Along the Charles River
After attending a conference in Boston, instead of rushing back to the Big Apple I decided to take a more leisurely route, at least for the morning.
My morning started with breakfast at Victoria's Diner. In business since 1949, it sits on the southern end of Massachusetts Ave. I had the eggs and homemade corned beef hash—an excellent choice.
Victoria's Diner sits on an industrial stretch of Mass Av. just north of Dorchester. Travel just a short distance north and you enter into downtown Boston. Continue on passed Symphony Hall and the Christian Science Center with its wonderful Mapparium, a 3 story tall stained glass globe. Continuing on Mass Av takes you into the Back Bay neighborhood. You can then choose to continue on into Cambridge, but this time I turned onto Storrow Drive.
Storrow Drive is a parkway that follows the southern bank of the Charles River. It is a beautiful park with paths for walking, running, biking and also lined with crew houses for rowing. The entire length has wonderful views of Cambridge across the river.
Bridge across the Charles River
Charles River wildlife
More Charles River wildlife
Storrow Drive becomes Soldiers Field Road, and I exited onto US 20 which took me through the towns of Watertown and Waltham. These are old suburbs of Boston, and it was a slow drive on a Sunday morning.
Continuing west on US 20 you reach the beginning of rural Massachusetts. The towns are further apart and the drive is pretty, even in the early spring when the trees were still bare. As you head west it is worth a small detour up to Worcester MA.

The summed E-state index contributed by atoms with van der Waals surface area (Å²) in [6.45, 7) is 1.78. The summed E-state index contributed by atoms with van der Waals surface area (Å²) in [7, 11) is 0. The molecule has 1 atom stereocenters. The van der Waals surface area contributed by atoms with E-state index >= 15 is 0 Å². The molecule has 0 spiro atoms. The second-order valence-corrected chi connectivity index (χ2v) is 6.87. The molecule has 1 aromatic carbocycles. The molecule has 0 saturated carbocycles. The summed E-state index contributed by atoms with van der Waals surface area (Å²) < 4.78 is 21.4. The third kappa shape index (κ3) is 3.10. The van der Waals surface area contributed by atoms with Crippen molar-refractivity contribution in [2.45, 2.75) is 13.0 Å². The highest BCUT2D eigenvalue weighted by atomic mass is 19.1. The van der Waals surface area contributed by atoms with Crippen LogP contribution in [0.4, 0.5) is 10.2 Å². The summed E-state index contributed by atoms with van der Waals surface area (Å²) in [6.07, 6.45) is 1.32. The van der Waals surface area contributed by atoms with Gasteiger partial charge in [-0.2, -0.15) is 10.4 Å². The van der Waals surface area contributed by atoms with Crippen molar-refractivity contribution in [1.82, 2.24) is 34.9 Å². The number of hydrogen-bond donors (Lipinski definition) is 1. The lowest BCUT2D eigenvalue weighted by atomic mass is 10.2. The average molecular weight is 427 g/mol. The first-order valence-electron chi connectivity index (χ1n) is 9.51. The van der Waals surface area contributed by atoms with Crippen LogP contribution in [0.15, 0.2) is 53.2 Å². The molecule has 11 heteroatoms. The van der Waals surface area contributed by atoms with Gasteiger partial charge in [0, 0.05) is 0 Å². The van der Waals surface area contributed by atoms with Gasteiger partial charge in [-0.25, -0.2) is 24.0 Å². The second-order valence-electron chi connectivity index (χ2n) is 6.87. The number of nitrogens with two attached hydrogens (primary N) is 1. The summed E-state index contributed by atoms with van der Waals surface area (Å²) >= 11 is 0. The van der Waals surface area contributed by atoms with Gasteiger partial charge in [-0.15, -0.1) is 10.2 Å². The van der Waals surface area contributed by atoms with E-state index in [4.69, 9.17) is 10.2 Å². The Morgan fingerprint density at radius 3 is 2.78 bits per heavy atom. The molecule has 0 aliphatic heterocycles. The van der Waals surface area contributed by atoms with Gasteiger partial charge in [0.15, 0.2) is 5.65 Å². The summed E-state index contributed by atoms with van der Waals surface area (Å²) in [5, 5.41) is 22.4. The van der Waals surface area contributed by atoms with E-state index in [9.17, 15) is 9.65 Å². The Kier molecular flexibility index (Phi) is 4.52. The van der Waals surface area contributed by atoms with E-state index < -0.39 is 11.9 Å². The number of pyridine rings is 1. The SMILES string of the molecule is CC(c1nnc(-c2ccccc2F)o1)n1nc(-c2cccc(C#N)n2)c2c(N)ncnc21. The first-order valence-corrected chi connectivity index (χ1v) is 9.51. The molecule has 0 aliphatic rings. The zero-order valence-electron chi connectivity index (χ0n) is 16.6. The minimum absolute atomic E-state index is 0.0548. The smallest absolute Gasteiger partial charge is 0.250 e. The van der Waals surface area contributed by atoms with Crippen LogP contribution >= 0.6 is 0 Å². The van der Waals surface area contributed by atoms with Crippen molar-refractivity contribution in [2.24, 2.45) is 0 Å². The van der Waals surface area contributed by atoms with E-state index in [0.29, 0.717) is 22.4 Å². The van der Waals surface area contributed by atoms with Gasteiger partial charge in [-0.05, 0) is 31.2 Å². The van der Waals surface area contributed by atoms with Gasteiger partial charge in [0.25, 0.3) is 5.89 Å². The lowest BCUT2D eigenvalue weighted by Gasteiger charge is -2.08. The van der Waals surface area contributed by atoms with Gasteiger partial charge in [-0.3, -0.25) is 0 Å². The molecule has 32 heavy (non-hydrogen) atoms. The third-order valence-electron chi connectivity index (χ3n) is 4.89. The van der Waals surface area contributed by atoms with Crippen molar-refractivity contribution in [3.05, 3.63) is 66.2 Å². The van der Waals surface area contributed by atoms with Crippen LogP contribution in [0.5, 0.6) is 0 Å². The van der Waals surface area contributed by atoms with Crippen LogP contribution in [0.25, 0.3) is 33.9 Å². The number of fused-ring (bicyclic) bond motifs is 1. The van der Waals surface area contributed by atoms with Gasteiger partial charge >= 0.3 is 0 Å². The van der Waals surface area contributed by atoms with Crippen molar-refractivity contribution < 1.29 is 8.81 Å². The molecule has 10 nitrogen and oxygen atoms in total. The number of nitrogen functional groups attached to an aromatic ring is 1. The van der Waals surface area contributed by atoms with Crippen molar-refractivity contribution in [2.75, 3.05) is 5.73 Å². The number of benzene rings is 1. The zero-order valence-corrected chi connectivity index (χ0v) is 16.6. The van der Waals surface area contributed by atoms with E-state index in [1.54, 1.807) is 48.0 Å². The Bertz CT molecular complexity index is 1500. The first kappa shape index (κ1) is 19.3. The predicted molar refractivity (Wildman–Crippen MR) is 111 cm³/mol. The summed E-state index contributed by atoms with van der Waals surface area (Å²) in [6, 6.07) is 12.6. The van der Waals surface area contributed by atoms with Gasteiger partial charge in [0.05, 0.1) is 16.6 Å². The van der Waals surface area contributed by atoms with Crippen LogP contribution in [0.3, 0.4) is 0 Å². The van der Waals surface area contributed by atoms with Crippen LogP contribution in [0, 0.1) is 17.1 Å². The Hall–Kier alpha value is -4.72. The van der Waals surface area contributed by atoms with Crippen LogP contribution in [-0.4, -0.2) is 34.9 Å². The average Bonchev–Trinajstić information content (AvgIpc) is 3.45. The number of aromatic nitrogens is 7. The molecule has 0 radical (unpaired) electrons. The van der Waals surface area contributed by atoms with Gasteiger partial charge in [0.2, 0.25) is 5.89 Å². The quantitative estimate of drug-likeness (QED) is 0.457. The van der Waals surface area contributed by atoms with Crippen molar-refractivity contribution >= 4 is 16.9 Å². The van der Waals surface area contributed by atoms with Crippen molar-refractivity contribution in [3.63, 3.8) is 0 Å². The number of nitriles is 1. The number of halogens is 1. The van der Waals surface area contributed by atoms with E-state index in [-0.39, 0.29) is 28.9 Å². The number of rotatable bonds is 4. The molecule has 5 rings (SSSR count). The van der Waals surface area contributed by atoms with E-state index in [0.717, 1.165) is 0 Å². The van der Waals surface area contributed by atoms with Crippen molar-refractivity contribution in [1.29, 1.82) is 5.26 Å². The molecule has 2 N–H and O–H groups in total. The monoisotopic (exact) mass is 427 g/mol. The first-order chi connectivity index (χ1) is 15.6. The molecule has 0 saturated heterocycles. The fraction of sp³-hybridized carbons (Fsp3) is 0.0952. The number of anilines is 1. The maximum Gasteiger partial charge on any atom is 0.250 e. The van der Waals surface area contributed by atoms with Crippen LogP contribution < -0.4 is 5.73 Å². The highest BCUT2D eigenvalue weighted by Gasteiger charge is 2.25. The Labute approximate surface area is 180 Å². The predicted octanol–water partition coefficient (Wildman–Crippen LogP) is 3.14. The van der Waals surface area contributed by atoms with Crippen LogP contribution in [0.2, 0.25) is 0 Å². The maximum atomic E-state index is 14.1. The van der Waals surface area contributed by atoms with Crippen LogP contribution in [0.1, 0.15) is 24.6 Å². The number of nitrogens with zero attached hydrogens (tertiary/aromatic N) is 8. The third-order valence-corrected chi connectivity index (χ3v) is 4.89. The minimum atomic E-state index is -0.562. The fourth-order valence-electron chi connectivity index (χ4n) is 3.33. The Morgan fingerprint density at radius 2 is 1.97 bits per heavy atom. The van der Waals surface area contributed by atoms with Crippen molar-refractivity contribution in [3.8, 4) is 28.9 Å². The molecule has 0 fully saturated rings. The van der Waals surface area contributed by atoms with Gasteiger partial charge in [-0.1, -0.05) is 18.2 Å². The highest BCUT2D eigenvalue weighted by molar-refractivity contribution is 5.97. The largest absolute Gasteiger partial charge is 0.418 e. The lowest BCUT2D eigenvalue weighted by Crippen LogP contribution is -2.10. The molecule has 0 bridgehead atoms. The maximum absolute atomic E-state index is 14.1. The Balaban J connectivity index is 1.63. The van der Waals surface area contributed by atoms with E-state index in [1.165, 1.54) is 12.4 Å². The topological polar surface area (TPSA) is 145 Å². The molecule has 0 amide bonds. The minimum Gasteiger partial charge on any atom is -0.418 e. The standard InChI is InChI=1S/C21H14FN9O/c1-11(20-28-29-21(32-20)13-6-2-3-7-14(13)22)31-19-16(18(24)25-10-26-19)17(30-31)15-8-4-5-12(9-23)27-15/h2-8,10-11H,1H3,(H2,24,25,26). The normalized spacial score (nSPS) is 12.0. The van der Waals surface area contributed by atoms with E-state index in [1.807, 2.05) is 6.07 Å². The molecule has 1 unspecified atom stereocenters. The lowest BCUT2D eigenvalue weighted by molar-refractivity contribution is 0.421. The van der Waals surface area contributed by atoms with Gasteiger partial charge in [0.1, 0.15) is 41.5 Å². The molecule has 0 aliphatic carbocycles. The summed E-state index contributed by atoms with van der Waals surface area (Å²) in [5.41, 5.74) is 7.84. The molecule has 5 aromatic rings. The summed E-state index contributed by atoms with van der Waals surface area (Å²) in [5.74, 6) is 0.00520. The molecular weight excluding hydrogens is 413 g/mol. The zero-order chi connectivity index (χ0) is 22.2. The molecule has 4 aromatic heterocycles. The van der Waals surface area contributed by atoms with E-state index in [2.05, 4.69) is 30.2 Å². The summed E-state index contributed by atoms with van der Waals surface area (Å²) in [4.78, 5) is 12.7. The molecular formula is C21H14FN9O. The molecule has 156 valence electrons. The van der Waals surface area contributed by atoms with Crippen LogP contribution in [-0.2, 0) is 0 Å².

Worcester is an old New England industrial town. The industry got its start when the Blackstone Canal was built in 1823, connecting Worcester to Providence, Rhode Island and the Narraganset Bay. This allowed for the easy shipment first of food and then of output from the mills in Worcester to the rest of the world. While Worcester has almost no industry today it is home to 5 colleges and the UMass medical school, which keep the town alive.
Just on the edge of downtown is Union Station built in 1910. Union Station is a beau arts train station. It has always connected Worcester to the world. It is still served once a day each way by Amtrak's Lake Shore Limited. Mostly it is served by Boston's T commuter service. The station, however is a gem from the era when train travel was the way to go. While many cities have torn down these old stations and replaced them with bunker-like waiting rooms, Worcester has invested in fixing up their gem:
Grand Hall - Union Station Worcester MA
Entrance to the Grand Hall, Union Station Worcester
Union Station Worcester
Entrance to Union Station Worcester
Waiting Room and stairs to the platform - Union Station Worcester
Back to US20, which runs south of Worcester, and continuing west you will come to the town of Sturbridge MA. Sturbridge is the home of Old Sturbridge Village, a recreation of 1830's New England farm life. This is where I stopped for lunch.
As I was driving down the strip that US 20 is here, I noticed a sign for B.T.'s Smokehouse, almost hidden behind a Citgo station and general store. Advertising southern BBQ, B.T,'s was packed. I ordered the ribs, pulled pork, slaw and beans. They were all excellent. hickory smoked and full of flavor. The slaw was spicy and beans were not over cooked. This was a great choice of for lunch.
All told this was a great, relaxing morning drive, before I hit the interstate to get back to The Amazing Ms. D.